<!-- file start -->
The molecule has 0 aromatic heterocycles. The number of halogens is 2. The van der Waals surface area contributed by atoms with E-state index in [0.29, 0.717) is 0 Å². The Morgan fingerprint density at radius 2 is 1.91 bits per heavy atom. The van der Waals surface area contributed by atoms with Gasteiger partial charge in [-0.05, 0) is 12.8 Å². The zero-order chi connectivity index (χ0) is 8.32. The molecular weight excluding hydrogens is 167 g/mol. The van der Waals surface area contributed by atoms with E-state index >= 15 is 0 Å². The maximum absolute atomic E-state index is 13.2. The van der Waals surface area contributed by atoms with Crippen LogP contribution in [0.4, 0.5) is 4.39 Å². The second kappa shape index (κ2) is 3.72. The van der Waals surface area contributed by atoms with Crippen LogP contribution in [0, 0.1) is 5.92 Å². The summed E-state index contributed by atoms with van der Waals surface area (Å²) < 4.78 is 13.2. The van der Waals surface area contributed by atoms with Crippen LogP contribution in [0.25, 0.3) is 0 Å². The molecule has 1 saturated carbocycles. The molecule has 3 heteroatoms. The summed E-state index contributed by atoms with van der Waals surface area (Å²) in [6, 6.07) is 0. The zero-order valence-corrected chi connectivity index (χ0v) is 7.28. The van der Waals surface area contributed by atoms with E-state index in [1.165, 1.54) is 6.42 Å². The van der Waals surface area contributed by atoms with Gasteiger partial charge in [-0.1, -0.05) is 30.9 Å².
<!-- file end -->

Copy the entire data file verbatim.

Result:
The molecule has 0 aromatic heterocycles. The number of halogens is 2. The van der Waals surface area contributed by atoms with E-state index in [0.29, 0.717) is 0 Å². The Morgan fingerprint density at radius 2 is 1.91 bits per heavy atom. The van der Waals surface area contributed by atoms with Gasteiger partial charge in [-0.05, 0) is 12.8 Å². The zero-order chi connectivity index (χ0) is 8.32. The molecular weight excluding hydrogens is 167 g/mol. The van der Waals surface area contributed by atoms with E-state index >= 15 is 0 Å². The maximum absolute atomic E-state index is 13.2. The van der Waals surface area contributed by atoms with Crippen LogP contribution in [0.4, 0.5) is 4.39 Å². The second kappa shape index (κ2) is 3.72. The van der Waals surface area contributed by atoms with Crippen LogP contribution in [0, 0.1) is 5.92 Å². The summed E-state index contributed by atoms with van der Waals surface area (Å²) < 4.78 is 13.2. The van der Waals surface area contributed by atoms with Crippen LogP contribution in [0.25, 0.3) is 0 Å². The molecule has 1 saturated carbocycles. The molecule has 3 heteroatoms. The summed E-state index contributed by atoms with van der Waals surface area (Å²) in [6, 6.07) is 0. The zero-order valence-corrected chi connectivity index (χ0v) is 7.28. The van der Waals surface area contributed by atoms with E-state index in [1.165, 1.54) is 6.42 Å². The van der Waals surface area contributed by atoms with Gasteiger partial charge in [-0.1, -0.05) is 30.9 Å².